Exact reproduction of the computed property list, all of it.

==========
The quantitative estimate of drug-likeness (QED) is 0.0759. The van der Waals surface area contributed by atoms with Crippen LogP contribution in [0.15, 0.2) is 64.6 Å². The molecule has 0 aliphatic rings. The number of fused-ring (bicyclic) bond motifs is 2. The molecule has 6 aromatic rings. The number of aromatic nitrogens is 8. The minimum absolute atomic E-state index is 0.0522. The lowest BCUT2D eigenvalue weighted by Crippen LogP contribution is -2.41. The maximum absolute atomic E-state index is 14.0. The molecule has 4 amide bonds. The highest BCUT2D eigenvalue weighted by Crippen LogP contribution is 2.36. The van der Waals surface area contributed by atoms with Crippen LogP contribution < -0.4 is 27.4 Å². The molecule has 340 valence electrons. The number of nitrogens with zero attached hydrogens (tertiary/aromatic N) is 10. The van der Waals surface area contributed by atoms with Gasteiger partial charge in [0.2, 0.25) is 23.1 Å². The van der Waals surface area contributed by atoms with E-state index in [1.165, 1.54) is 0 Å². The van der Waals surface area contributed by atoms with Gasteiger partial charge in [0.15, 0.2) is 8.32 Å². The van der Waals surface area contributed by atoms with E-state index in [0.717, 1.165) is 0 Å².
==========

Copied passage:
The quantitative estimate of drug-likeness (QED) is 0.0759. The van der Waals surface area contributed by atoms with Crippen LogP contribution in [0.15, 0.2) is 64.6 Å². The molecule has 0 aliphatic rings. The number of fused-ring (bicyclic) bond motifs is 2. The molecule has 6 aromatic rings. The number of aromatic nitrogens is 8. The minimum absolute atomic E-state index is 0.0522. The lowest BCUT2D eigenvalue weighted by Crippen LogP contribution is -2.41. The maximum absolute atomic E-state index is 14.0. The molecule has 4 amide bonds. The highest BCUT2D eigenvalue weighted by Crippen LogP contribution is 2.36. The van der Waals surface area contributed by atoms with Crippen LogP contribution < -0.4 is 27.4 Å². The molecule has 340 valence electrons. The number of nitrogens with zero attached hydrogens (tertiary/aromatic N) is 10. The van der Waals surface area contributed by atoms with Gasteiger partial charge in [0.2, 0.25) is 23.1 Å². The van der Waals surface area contributed by atoms with E-state index in [1.165, 1.54) is 0 Å². The van der Waals surface area contributed by atoms with Gasteiger partial charge in [0.15, 0.2) is 8.32 Å². The van der Waals surface area contributed by atoms with E-state index in [0.717, 1.165) is 0 Å².